Management issues for PAIS are virtually the same as for CAIS. Most women with PAIS do not seek genital reconstructive surgery for anatomic differences.

[edit] Another note on history and terminology

In a biological sense, all other conditions (2,3,4,5,6) resulting from any degree of reduced but not absent androgen sensitivity might accurately be termed "partial" or "incomplete" AIS. However, it was not understood until the 1980s that Reifenstein syndrome and the other male problems described below were also due to androgen receptor mutations, and the term incomplete or partial androgen insensitivity syndrome (PAIS) had already been used for decades for the condition "almost" like CAIS.

[edit] 3. Reifenstein syndrome

Androgen receptor mutations associated with more intermediate degrees of androgen responsiveness can result in more intermediate degrees of masculinization before birth and obvious ambiguity of the genitalia. Of the five clinical forms of AIS described here, this is the only one likely to result in uncertainty about a baby's sex at birth, and the most likely to be diagnosed in infancy. The clinical diagnostic and management problems are those common to many other intersex disorders. Puberty can produce secondary sex characteristics of both sexes, though not fertility as the spermatogenic tissue requires androgen support as well as scrotal location. The amounts of androgenic body hair and breast development are variable.

[edit] Neonatal manifestations

As described above, the testes of a 46,XY fetus produce AMH and testosterone. In Reifenstein syndrome, as in CAIS, PAIS, and normal males, the AMH suppresses development of a uterus, fallopian tubes, and upper vagina. However, unlike CAIS and PAIS, fetal testosterone has a significant effect on the external genitalia, producing a phallus smaller than a typical penis but larger than a typical clitoris. The labioscrotal folds are almost but not completely fused in the midline of the perineum, producing a small perineal pouch termed a "pseudovagina". Instead of being on the tip of the phallus, the urethra remains in this pseudovagina of the perineum (a position termed a 3rd degree hypospadias). The labioscrotal skin flanking the pseudovagina remains less prominent than labia but less thinned, rugated, and fused than a scrotum. The testes usually remain in the abdomen but occasionally can be felt in the inguinal canal. This genital configuration has traditionally been referred to as a pseudovaginal perineoscrotal hypospadias (PPSH) and can occur in other intersex conditions.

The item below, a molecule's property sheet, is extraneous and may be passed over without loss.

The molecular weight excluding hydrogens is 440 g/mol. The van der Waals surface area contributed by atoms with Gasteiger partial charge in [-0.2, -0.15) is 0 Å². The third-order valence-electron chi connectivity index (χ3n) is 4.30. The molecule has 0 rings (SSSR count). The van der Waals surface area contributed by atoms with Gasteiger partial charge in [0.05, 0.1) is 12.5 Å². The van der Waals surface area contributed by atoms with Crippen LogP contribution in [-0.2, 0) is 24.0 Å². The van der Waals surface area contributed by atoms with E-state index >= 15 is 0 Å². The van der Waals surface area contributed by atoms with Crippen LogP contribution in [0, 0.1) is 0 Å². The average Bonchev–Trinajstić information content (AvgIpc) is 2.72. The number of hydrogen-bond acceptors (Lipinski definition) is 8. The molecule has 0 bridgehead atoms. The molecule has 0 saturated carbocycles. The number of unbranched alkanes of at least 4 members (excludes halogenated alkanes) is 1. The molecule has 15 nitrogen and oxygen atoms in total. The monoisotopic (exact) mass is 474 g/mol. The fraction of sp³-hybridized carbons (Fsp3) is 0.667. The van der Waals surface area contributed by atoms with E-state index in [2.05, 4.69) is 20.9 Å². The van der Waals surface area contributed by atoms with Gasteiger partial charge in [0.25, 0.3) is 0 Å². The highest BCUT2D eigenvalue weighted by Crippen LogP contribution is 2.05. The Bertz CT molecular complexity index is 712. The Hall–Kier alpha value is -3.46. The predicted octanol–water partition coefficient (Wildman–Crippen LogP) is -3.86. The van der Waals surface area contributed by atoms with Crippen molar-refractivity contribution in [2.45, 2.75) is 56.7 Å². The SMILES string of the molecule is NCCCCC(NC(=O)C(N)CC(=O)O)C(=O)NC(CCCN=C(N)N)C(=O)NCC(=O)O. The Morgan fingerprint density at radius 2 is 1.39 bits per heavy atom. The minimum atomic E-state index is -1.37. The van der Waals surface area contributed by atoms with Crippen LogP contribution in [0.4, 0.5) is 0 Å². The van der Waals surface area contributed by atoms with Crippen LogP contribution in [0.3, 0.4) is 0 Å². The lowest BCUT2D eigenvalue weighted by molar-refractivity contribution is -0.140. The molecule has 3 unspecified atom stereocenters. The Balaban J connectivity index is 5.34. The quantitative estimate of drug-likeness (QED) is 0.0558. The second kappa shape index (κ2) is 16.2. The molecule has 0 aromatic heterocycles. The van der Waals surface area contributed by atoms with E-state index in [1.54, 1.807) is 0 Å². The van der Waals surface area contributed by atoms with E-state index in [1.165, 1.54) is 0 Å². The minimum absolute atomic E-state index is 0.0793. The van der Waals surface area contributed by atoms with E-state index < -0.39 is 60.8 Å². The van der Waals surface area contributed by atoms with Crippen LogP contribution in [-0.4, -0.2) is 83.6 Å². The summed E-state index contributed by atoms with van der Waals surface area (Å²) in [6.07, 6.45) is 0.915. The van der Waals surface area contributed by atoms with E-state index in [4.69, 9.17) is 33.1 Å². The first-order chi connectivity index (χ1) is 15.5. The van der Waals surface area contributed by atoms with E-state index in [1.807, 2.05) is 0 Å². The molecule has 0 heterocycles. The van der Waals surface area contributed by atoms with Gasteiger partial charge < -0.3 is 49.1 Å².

Variants of Reifenstein syndrome occur with greater or less androgen sensitivity and correspondingly more or less genital masculinization. The common feature is that they have enough ambiguity that they are not simply assumed to be normal female infants, as is usual in CAIS and PAIS.

This most obvious birth defect, somewhat midway between male and female, nearly always leads to referral to a pediatric endocrinologist and a full genetic, anatomic, and hormonal evaluation.

[edit] Diagnostic issues

Evaluation of neonatal ambiguity is described in more detail in the intersex article. It typically consists of pelvic ultrasound to determine presence or absence of uterus and gonads, karyotype, and measurement of testosterone, DHT, AMH, and one or more adrenal steroids. Commercial androgen receptor assays have recently become available.

AIS is one of the more common forms of male undervirilization. Even after absence of the uterus and a 46,XY karyotype have been demonstrated, a number of other conditions, including Leydig cell hypoplasia, several uncommon defects of testosterone synthesis, and 5α-reductase deficiency which can produce similar genital anatomy must be excluded.

One of the most important aspects of evaluation of suspected AIS is the potential tissue responsiveness to testosterone, since future growth of the penis and other male secondary sex characteristics are dependent on it. After one or more injections of testosterone are given to the infant, measurable growth of the penis and noticeably increased erection frequency over the next two weeks suggests (though not infallibly) a capacity for further growth and virilization at puberty.

[edit] Aspects of management

The first major management decision is the sex of assignment: will the baby be a boy or girl? Assignment depends partly on predicting likely pubertal development, potential response of the phallus to testosterone, and likely outcome of surgical reconstruction attempts. The Reifenstein form of AIS can present one of the most challenging sets of decisions imaginable as parents and physicians try to choose the "least bad" of several undesirable options.

  • Male assignment is usually followed by one or more operations in infancy by a pediatric urologist to completely repair the hypospadias, close the midline pouch, and (if possible) place the testes in the scrotum. Gonadal status and potential testosterone responsiveness is reassessed around age 12. Breast tissue can be removed surgically in adolescence if excessive. Gonads should be removed if scrotal placement is impossible. High dose testosterone replacement will sometimes achieve further virilization. An advantage of this choice commonly cited by parents is consistency with karyotype. A survey of adults brought up this way reported that nearly all were comfortable with the gender assignment made at birth and the sexual function of their genitalia, but many were dissatisfied with the size.